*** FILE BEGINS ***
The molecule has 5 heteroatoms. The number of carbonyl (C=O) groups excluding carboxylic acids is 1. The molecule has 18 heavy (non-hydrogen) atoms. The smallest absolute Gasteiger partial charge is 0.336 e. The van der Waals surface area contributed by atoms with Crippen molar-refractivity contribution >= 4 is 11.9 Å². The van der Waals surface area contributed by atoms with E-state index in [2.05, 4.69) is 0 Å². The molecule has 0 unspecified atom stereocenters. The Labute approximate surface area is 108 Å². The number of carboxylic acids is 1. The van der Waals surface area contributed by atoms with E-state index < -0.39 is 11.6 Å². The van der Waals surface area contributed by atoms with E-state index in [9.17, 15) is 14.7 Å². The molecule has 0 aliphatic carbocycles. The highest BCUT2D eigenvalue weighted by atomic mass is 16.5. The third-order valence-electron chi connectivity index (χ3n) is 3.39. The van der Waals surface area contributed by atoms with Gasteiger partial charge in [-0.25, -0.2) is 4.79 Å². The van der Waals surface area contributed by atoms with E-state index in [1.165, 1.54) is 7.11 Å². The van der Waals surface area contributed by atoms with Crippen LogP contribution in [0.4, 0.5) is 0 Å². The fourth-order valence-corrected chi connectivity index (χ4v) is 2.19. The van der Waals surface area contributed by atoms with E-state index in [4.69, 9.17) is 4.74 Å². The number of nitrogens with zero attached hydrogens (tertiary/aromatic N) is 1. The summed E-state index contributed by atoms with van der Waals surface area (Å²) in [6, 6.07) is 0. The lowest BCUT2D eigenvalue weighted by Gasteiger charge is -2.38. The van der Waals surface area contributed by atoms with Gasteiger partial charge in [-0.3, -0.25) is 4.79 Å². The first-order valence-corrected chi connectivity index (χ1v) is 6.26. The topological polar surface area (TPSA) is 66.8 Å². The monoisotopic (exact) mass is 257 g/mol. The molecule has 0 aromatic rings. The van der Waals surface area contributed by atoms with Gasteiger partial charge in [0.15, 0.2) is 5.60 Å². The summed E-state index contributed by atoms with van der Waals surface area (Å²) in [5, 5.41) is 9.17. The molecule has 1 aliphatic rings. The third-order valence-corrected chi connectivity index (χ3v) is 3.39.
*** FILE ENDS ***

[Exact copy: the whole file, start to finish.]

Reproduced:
The molecule has 5 heteroatoms. The number of carbonyl (C=O) groups excluding carboxylic acids is 1. The molecule has 18 heavy (non-hydrogen) atoms. The smallest absolute Gasteiger partial charge is 0.336 e. The van der Waals surface area contributed by atoms with Crippen molar-refractivity contribution >= 4 is 11.9 Å². The van der Waals surface area contributed by atoms with E-state index in [2.05, 4.69) is 0 Å². The molecule has 0 unspecified atom stereocenters. The Labute approximate surface area is 108 Å². The number of carboxylic acids is 1. The van der Waals surface area contributed by atoms with E-state index < -0.39 is 11.6 Å². The van der Waals surface area contributed by atoms with E-state index in [9.17, 15) is 14.7 Å². The molecule has 0 aliphatic carbocycles. The highest BCUT2D eigenvalue weighted by atomic mass is 16.5. The third-order valence-electron chi connectivity index (χ3n) is 3.39. The van der Waals surface area contributed by atoms with Gasteiger partial charge in [-0.25, -0.2) is 4.79 Å². The van der Waals surface area contributed by atoms with E-state index in [1.165, 1.54) is 7.11 Å². The van der Waals surface area contributed by atoms with Crippen LogP contribution in [0.4, 0.5) is 0 Å². The fourth-order valence-corrected chi connectivity index (χ4v) is 2.19. The van der Waals surface area contributed by atoms with E-state index in [4.69, 9.17) is 4.74 Å². The number of nitrogens with zero attached hydrogens (tertiary/aromatic N) is 1. The summed E-state index contributed by atoms with van der Waals surface area (Å²) in [6, 6.07) is 0. The lowest BCUT2D eigenvalue weighted by Gasteiger charge is -2.38. The van der Waals surface area contributed by atoms with Gasteiger partial charge in [-0.3, -0.25) is 4.79 Å². The first-order valence-corrected chi connectivity index (χ1v) is 6.26. The topological polar surface area (TPSA) is 66.8 Å². The monoisotopic (exact) mass is 257 g/mol. The molecule has 0 aromatic rings. The van der Waals surface area contributed by atoms with Gasteiger partial charge in [0.15, 0.2) is 5.60 Å². The summed E-state index contributed by atoms with van der Waals surface area (Å²) in [5, 5.41) is 9.17. The molecule has 1 aliphatic rings. The third-order valence-corrected chi connectivity index (χ3v) is 3.39.